Extortionists are now feasting upon the millions of e-mail addresses publicized following the Ashley Madison hack, demanding bitcoins in threats to reveal secrets to their significant others.
Ashley Madison is a dating and social networking website specializing in extramarital affairs. Its slogan is, “Life is short. Have an affair.” It has ranked as one of the most popular adult websites, drawing over 124 million monthly visitors.
In July, hackers reportedly stole the data of its 37 million users, and threatened to release “all customer records, including profiles with all the customers’ secret sexual fantasies” if Ashley Madison and a sister site, “Established Men”, aren’t taken down.
The hackers, calling themselves “The Impact Team”, last week posted the names, emails and private profiles of what may be all users, plus 9 million credit card transactions, internal e-mails and the site’s source code.
Their stated goal is to destroy Ashley Madison’s parent company, Avid Life Media. Among other grievances, the hackers allege that the site illegally earned $1.7 million in additional revenue in 2014 for its “delete everything” service. The site reportedly charged users $19 to delete all traces of their data, a commitment which the hackers claim was not lived up to, as evidenced by the content of the hackings.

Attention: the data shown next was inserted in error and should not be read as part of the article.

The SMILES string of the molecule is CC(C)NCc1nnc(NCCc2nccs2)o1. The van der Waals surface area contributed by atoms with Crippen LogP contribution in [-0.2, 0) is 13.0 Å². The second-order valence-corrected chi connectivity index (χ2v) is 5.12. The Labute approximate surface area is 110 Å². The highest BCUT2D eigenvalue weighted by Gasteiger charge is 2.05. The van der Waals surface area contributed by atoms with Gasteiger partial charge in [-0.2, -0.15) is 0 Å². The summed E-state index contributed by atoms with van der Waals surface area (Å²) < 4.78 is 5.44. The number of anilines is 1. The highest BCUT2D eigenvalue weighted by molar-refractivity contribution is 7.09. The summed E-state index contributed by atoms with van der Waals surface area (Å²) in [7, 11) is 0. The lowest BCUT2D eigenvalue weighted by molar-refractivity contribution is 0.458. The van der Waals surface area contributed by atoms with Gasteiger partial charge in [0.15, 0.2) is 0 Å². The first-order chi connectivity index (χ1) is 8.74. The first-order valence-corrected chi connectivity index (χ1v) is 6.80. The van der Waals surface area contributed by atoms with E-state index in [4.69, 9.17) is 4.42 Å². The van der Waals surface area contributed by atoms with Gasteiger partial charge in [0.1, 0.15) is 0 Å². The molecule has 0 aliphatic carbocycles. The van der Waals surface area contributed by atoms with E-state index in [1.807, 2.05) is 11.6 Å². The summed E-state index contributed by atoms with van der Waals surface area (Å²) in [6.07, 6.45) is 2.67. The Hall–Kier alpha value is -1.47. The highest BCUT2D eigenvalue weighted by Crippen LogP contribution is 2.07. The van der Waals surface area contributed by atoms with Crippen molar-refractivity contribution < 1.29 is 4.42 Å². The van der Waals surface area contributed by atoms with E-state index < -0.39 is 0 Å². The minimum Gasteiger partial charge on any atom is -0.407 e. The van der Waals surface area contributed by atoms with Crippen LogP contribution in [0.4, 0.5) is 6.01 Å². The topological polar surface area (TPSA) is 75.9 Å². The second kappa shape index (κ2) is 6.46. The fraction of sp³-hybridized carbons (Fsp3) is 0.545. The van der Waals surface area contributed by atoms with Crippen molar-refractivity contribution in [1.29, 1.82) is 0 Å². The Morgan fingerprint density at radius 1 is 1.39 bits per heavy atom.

Separating Yourself From the Pack in a Mature FX IndustryGo to article >>
The site also offers “premium” services to the highest paying users, mostly male, guaranteeing them that they will successfully “find what they’re looking for” or get their money back. Men are charged when sending messages to “women”- sometimes, even if fictitious, computer-generated profiles- while women can message men for free.
Extortionists are now sending messages to the publicized e-mail addresses, demanding a payment of several hundred dollars in bitcoin, threatening to otherwise send their personal information to their significant others. They specify an exact sum, such as 1.0000001 BTC, in order to know who sent what. They also offer guidelines on how to purchase bitcoins, and give a deadline of 7 days.
As in other bitcoin extortion attempts, users aren’t biting. Only 0.003 BTC ($0.69) has been received at the specified bitcoin address (1B8eH7HR87vbVbMzX4gk9nYyus3KnXs4Ez) thus far. Incoming amounts are labelled with public notes mocking the hacker and making light of the situation.
The extortionists’ hope is that by sending such messages to such a large recipient pool, the odds are the some will bite.
The e-mail also specifies that if you are already divorced, you should consider how the leaked information will impact you in ongoing court proceedings. For those still married, it urges you to “consider how expensive a divorce lawyer is” relative to the requested bitcoin sum.